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jendf
05-23-2011, 11:29 PM
Thirty-six years ago tomorrow, those crazy kids I call my parents ran off to Yuma, AZ and eloped. I feel really fortunate to have their example of a marriage built on love and trust. I hope someday (God willing), I can put their example to practice in my own marriage.

If you could give a new couple only one piece of advice to making a relationship work, what would that be?

Articulate_Ape
05-23-2011, 11:38 PM
Don't have children.

Rockntractor
05-23-2011, 11:48 PM
This would make a good day thread dammit!:mad:

jendf
05-23-2011, 11:51 PM
This would make a good day thread dammit!:mad:

So stick a Tuesday label on it and quit yer bitchin'. :D

Rockntractor
05-23-2011, 11:53 PM
So stick a Tuesday label on it and quit yer bitchin'. :D

I almost did and then I remembered I gave it to Dolby tomorrow.:D

Starbuck
05-24-2011, 08:29 AM
...........If you could give a new couple only one piece of advice to making a relationship work, what would that be?..........
There isn't one piece. That would be like me showing you a piece of a large puzzle and telling you that you cannot succeed in completing the puzzle without it. I would be right, of course, but so would everyone else who came forward with their particular piece.

Me?.....
1) A sense of humor
2) A sense of fairness
3) The right amount of patience


In other words; lighten up; give the other guy a chance; and if all else fails, kick ass:)

linda22003
05-24-2011, 08:31 AM
Separate bathrooms.
It may sound glib, but I'm absolutely serious.

Gingersnap
05-24-2011, 09:46 AM
Before you decide to make a smart, bitter, or provocative remark to your spouse, go do something else for 10 minutes. If you still feel like you need to ruin their day with sarcasm or some kind of passive-aggresive bullshit, do what you need to do.

If you both have the same value system, 90% of marital discord comes from saying ugly things (even in jest). You can never un-ring that bell so you'd better be 100% certain that ugly or demeaning talk is going to result in a Candy Mountain unicorn fest 10 minutes later.

jendf
05-24-2011, 11:02 AM
These are great, everyone! Keep 'em coming please!


Separate bathrooms.
It may sound glib, but I'm absolutely serious.

No, no, I see some truth to this. I can't tell you how many times I've looked at my bathroom before and thought it's a good thing I'm single because I don't have room for another person's stuff in here. I guess I can clear out a cabinet for him if it's true love. :D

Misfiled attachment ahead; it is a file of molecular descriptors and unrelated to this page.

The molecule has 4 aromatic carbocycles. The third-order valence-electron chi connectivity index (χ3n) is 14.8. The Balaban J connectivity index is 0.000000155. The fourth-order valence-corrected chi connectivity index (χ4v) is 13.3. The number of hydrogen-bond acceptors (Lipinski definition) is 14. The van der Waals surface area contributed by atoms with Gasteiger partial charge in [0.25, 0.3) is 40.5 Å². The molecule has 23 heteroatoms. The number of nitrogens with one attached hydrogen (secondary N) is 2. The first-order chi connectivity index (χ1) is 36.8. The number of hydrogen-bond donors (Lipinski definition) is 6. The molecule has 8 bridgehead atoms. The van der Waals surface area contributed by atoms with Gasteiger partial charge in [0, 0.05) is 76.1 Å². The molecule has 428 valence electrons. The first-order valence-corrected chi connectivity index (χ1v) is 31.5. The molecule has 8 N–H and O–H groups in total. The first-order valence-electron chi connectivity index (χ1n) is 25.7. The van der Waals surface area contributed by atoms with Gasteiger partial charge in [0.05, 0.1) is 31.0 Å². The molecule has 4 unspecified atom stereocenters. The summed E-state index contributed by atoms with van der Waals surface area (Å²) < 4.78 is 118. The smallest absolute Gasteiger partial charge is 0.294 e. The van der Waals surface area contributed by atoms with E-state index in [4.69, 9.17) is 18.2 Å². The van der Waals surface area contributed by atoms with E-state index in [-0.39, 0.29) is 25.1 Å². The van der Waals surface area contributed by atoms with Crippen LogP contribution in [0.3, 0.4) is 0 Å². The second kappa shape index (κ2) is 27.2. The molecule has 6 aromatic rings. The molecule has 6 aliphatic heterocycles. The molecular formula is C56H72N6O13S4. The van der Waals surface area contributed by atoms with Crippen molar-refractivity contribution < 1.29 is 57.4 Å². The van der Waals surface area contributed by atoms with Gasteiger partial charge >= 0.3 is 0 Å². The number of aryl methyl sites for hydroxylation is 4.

ralph wiggum
05-24-2011, 11:03 AM
If you could give a new couple only one piece of advice to making a relationship work, what would that be?

Keep your money separately. Trust me. :cool:

FlaGator
05-24-2011, 11:12 AM
My parents made it 67 years. I'm certain that the main reasons for this is patience and humility.

ralph wiggum
05-24-2011, 11:14 AM
And congrats to your parents, Jen. :cool:

My folks have made it 42 years. And I have no idea how.

NJCardFan
05-24-2011, 11:19 AM
Thirty-six years ago tomorrow, those crazy kids I call my parents ran off to Yuma, AZ and eloped. I feel really fortunate to have their example of a marriage built on love and trust. I hope someday (God willing), I can put their example to practice in my own marriage.

If you could give a new couple only one piece of advice to making a relationship work, what would that be?

To actually listen to the marriage vows.

pyackog
05-24-2011, 11:39 AM
Thirty-six years ago tomorrow, those crazy kids I call my parents ran off to Yuma, AZ and eloped. I feel really fortunate to have their example of a marriage built on love and trust. I hope someday (God willing), I can put their example to practice in my own marriage.

If you could give a new couple only one piece of advice to making a relationship work, what would that be?